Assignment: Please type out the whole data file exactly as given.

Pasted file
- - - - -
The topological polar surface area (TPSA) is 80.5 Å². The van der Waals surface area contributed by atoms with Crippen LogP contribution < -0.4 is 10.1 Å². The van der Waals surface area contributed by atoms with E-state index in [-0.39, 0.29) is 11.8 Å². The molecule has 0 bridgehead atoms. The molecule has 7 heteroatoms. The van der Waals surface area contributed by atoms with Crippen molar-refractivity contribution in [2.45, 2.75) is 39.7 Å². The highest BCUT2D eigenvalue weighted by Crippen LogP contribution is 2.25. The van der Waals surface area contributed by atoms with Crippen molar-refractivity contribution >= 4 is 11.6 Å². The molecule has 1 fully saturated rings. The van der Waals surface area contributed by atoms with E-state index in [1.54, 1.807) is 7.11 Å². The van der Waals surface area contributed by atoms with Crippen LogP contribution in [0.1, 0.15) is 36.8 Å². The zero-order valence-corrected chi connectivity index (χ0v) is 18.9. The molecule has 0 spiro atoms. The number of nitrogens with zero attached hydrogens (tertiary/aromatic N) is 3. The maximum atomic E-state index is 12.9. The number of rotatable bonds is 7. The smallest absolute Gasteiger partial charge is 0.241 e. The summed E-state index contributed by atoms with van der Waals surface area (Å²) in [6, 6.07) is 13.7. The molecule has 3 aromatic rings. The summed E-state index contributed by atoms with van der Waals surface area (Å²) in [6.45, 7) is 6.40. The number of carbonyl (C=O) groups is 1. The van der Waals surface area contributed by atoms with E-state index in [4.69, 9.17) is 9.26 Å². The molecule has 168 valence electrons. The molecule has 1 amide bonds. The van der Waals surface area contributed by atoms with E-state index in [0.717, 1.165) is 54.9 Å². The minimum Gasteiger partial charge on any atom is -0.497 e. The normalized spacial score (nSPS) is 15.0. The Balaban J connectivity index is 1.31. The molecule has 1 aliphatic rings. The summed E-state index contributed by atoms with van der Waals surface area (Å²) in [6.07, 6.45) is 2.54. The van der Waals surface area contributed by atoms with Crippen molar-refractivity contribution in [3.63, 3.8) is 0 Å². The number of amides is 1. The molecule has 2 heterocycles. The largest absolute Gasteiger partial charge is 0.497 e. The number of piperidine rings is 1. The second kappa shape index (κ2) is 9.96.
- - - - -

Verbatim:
The topological polar surface area (TPSA) is 80.5 Å². The van der Waals surface area contributed by atoms with Crippen LogP contribution < -0.4 is 10.1 Å². The van der Waals surface area contributed by atoms with E-state index in [-0.39, 0.29) is 11.8 Å². The molecule has 0 bridgehead atoms. The molecule has 7 heteroatoms. The van der Waals surface area contributed by atoms with Crippen molar-refractivity contribution in [2.45, 2.75) is 39.7 Å². The highest BCUT2D eigenvalue weighted by Crippen LogP contribution is 2.25. The van der Waals surface area contributed by atoms with Crippen molar-refractivity contribution >= 4 is 11.6 Å². The molecule has 1 fully saturated rings. The van der Waals surface area contributed by atoms with E-state index in [1.54, 1.807) is 7.11 Å². The van der Waals surface area contributed by atoms with Crippen LogP contribution in [0.1, 0.15) is 36.8 Å². The zero-order valence-corrected chi connectivity index (χ0v) is 18.9. The molecule has 0 spiro atoms. The number of nitrogens with zero attached hydrogens (tertiary/aromatic N) is 3. The maximum atomic E-state index is 12.9. The number of rotatable bonds is 7. The smallest absolute Gasteiger partial charge is 0.241 e. The summed E-state index contributed by atoms with van der Waals surface area (Å²) in [6, 6.07) is 13.7. The molecule has 3 aromatic rings. The summed E-state index contributed by atoms with van der Waals surface area (Å²) in [6.45, 7) is 6.40. The number of carbonyl (C=O) groups is 1. The van der Waals surface area contributed by atoms with E-state index in [4.69, 9.17) is 9.26 Å². The molecule has 168 valence electrons. The molecule has 1 amide bonds. The van der Waals surface area contributed by atoms with E-state index in [0.717, 1.165) is 54.9 Å². The minimum Gasteiger partial charge on any atom is -0.497 e. The normalized spacial score (nSPS) is 15.0. The Balaban J connectivity index is 1.31. The molecule has 1 aliphatic rings. The summed E-state index contributed by atoms with van der Waals surface area (Å²) in [6.07, 6.45) is 2.54. The van der Waals surface area contributed by atoms with Crippen molar-refractivity contribution in [3.63, 3.8) is 0 Å². The number of amides is 1. The molecule has 2 heterocycles. The largest absolute Gasteiger partial charge is 0.497 e. The number of piperidine rings is 1. The second kappa shape index (κ2) is 9.96.